The Amazighs have lived in Morocco for more than five millennia. The origin of carpet weaving by the Amazigh people also goes back several millennia. The Amazigh carpet is emblematic of the culture, these carpets are handmade by women, their patterns and meanings are part of a very old tradition. The hand-spun fabric they created was named after the tribe concerned, and they used natural fibers to create coats, rugs and other fabrics.
Amazigh carpets originated in the Middle Atlas and the plains around Marrakech. It is said that their origins date back to the 2nd century B.C. These carpets are the traditional rural art practiced by the women of nomadic or semi-nomadic peoples. They are made from the virgin wool of the sheep and goats of their herds. The women make them in their rare leisure time to use as mattresses and blankets. It is their most precious possession and their pride. In short, it is their work of art through which they could express their creativity.
The history of Moroccan Amazigh carpet weaving
Moroccan Amazighs have a long and illustrious tradition of making hand-woven rugs and carpets. With one of the largest Amazigh populations, Morocco is today one of the most prolific producers of rugs. Each of the forty-five or so Amazigh tribes scattered throughout the country has its own distinctive design as well as its own style of weaving and embroidery and its own art. However, all the carpets of the different tribes share two common characteristics: the simplicity of the design and the richness of the colors, especially red and saffron.
Traditionally, carpets have been woven more for their utilitarian use than as decorative pieces. Carpets made by tribes living in the Atlas Mountains region are thick with a heavy pile, while those made by tribes living in the desert are light and flat woven, implying that the nature of the climate has an effect on the azetta, the weave of the region.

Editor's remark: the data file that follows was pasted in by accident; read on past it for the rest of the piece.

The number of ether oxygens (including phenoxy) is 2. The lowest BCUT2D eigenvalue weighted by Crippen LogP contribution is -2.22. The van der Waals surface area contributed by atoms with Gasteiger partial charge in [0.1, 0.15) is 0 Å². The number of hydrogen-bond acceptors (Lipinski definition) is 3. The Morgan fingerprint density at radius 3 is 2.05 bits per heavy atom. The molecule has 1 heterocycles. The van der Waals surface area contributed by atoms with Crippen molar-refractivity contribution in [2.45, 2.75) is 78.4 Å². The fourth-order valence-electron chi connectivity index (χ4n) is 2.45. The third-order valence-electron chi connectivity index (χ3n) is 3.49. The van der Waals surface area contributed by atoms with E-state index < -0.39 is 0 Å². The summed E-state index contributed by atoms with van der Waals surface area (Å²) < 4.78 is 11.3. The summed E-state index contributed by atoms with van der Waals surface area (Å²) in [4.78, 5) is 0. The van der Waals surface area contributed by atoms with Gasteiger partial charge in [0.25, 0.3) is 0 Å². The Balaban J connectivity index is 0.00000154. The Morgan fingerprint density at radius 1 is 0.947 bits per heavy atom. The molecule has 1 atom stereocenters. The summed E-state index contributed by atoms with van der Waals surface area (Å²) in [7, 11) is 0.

The Amazigh carpet, cultural and artistic creation
Like any cultural, artistic and folkloric act, the Amazigh carpet is an art object based on a knowledge of the ancestral civilization of the peoples who have, throughout history, expressed their knowledge by decorative means: sculptures, pottery, carpets, jewelry, drawings, etc., by oral literature: poems, tales, proverbs, etc. or by music, song and dance.
The Amazigh carpet is therefore an art object made in families with a strong pastoral tradition and who generally live from livestock and agriculture (i.e., rural families). The manufacture of these traditional carpets, in all their forms, requires the presence of certain conditions, means and basic materials, including:
- Pure and good quality wool, as a raw material that will be transformed into threads of different sizes and properties,
- Natural and organic dyes at one hundred percent;
- A suitable material (loom) in different shapes, depending on the desired use; and
- Skilled personnel who are familiar with traditional weaving techniques and decorative patterns.
The weaving of Amazigh carpets is an essential activity in certain contexts because it plays a vital economic role in the subsistence of families. It is part of a traditional marketing system based on barter. In a household, the man and the woman work in cooperation. The wife takes care of weaving and modelling carpets and the husband takes care of marketing in the weekly markets, and on the other hand, buys the food and other products they need to live.
From an artistic point of view, the best Amazigh carpets are still made in some regions from local natural products (wool, dyes, patterns, etc.). The decorative motifs used are an expression of the culture of the tribe from which the product originates. These motifs are linked to the spirit of cohabitation that has always existed in these Amazigh tribes from a distant history with people of different beliefs and civilizations (Muslims, Jews, Berbers, Christians). The Berber tribes are the most striking example of this spirit of tolerance and cohabitation.The mastery of the art of carpet weaving is passed from mother to daughter, which is a tradition of learning in rural areas.